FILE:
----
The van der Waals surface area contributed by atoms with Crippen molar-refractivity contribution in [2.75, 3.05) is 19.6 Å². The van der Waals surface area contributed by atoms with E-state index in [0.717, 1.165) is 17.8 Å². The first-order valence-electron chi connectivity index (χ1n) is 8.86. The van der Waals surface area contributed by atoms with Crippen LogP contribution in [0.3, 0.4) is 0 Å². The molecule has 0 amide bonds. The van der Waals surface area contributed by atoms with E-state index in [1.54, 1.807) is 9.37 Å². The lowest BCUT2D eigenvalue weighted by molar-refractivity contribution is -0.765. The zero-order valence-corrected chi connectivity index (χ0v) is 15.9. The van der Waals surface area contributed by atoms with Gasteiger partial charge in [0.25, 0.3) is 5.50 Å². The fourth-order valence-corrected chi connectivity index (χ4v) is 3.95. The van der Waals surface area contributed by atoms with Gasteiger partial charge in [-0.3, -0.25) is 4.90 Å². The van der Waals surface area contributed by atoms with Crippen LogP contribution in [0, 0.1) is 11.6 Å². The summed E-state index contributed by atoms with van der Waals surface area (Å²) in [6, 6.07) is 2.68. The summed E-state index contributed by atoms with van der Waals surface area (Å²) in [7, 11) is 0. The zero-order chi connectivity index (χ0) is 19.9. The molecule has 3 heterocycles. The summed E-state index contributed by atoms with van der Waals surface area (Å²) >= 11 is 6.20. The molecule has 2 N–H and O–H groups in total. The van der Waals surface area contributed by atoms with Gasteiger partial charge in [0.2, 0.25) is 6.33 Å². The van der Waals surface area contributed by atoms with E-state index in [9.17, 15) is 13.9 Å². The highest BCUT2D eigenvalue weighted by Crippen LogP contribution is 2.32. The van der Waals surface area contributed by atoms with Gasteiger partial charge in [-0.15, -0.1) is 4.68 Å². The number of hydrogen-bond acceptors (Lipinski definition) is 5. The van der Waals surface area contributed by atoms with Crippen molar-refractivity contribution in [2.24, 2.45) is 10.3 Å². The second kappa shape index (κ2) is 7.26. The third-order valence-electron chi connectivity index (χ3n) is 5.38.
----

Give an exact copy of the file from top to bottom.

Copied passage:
The van der Waals surface area contributed by atoms with Crippen molar-refractivity contribution in [2.75, 3.05) is 19.6 Å². The van der Waals surface area contributed by atoms with E-state index in [0.717, 1.165) is 17.8 Å². The first-order valence-electron chi connectivity index (χ1n) is 8.86. The van der Waals surface area contributed by atoms with Crippen LogP contribution in [0.3, 0.4) is 0 Å². The molecule has 0 amide bonds. The van der Waals surface area contributed by atoms with E-state index in [1.54, 1.807) is 9.37 Å². The lowest BCUT2D eigenvalue weighted by molar-refractivity contribution is -0.765. The zero-order valence-corrected chi connectivity index (χ0v) is 15.9. The van der Waals surface area contributed by atoms with Gasteiger partial charge in [0.25, 0.3) is 5.50 Å². The fourth-order valence-corrected chi connectivity index (χ4v) is 3.95. The van der Waals surface area contributed by atoms with Gasteiger partial charge in [-0.3, -0.25) is 4.90 Å². The van der Waals surface area contributed by atoms with Crippen LogP contribution in [0, 0.1) is 11.6 Å². The summed E-state index contributed by atoms with van der Waals surface area (Å²) in [6, 6.07) is 2.68. The summed E-state index contributed by atoms with van der Waals surface area (Å²) in [7, 11) is 0. The zero-order chi connectivity index (χ0) is 19.9. The molecule has 3 heterocycles. The summed E-state index contributed by atoms with van der Waals surface area (Å²) >= 11 is 6.20. The molecule has 2 N–H and O–H groups in total. The van der Waals surface area contributed by atoms with Gasteiger partial charge in [0.2, 0.25) is 6.33 Å². The van der Waals surface area contributed by atoms with E-state index in [9.17, 15) is 13.9 Å². The highest BCUT2D eigenvalue weighted by Crippen LogP contribution is 2.32. The van der Waals surface area contributed by atoms with Gasteiger partial charge in [-0.15, -0.1) is 4.68 Å². The number of hydrogen-bond acceptors (Lipinski definition) is 5. The van der Waals surface area contributed by atoms with Crippen molar-refractivity contribution in [2.24, 2.45) is 10.3 Å². The second kappa shape index (κ2) is 7.26. The third-order valence-electron chi connectivity index (χ3n) is 5.38.